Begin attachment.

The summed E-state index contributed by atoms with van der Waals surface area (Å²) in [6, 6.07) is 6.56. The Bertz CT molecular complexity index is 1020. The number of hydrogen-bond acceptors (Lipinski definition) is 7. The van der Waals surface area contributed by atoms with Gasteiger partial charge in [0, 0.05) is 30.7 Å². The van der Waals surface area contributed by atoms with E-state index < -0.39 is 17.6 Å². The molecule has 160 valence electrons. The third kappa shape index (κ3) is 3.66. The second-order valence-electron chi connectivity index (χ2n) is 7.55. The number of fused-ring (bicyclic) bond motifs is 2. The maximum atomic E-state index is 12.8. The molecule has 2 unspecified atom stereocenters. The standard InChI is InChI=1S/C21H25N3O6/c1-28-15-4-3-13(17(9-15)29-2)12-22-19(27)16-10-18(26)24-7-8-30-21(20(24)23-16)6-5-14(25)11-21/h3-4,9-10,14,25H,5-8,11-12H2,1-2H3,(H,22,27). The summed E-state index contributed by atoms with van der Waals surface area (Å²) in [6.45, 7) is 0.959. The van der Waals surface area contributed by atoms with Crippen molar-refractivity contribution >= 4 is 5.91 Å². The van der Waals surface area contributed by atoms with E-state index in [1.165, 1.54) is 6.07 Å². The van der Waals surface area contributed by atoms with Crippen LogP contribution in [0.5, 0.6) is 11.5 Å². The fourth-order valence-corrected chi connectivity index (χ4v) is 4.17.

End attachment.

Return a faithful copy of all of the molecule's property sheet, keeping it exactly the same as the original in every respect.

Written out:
The summed E-state index contributed by atoms with van der Waals surface area (Å²) in [6, 6.07) is 6.56. The Bertz CT molecular complexity index is 1020. The number of hydrogen-bond acceptors (Lipinski definition) is 7. The van der Waals surface area contributed by atoms with Gasteiger partial charge in [0, 0.05) is 30.7 Å². The van der Waals surface area contributed by atoms with E-state index < -0.39 is 17.6 Å². The molecule has 160 valence electrons. The third kappa shape index (κ3) is 3.66. The second-order valence-electron chi connectivity index (χ2n) is 7.55. The number of fused-ring (bicyclic) bond motifs is 2. The maximum atomic E-state index is 12.8. The molecule has 2 unspecified atom stereocenters. The standard InChI is InChI=1S/C21H25N3O6/c1-28-15-4-3-13(17(9-15)29-2)12-22-19(27)16-10-18(26)24-7-8-30-21(20(24)23-16)6-5-14(25)11-21/h3-4,9-10,14,25H,5-8,11-12H2,1-2H3,(H,22,27). The summed E-state index contributed by atoms with van der Waals surface area (Å²) in [6.45, 7) is 0.959. The van der Waals surface area contributed by atoms with Crippen molar-refractivity contribution >= 4 is 5.91 Å². The van der Waals surface area contributed by atoms with E-state index in [1.165, 1.54) is 6.07 Å². The van der Waals surface area contributed by atoms with Crippen LogP contribution in [0.5, 0.6) is 11.5 Å². The fourth-order valence-corrected chi connectivity index (χ4v) is 4.17.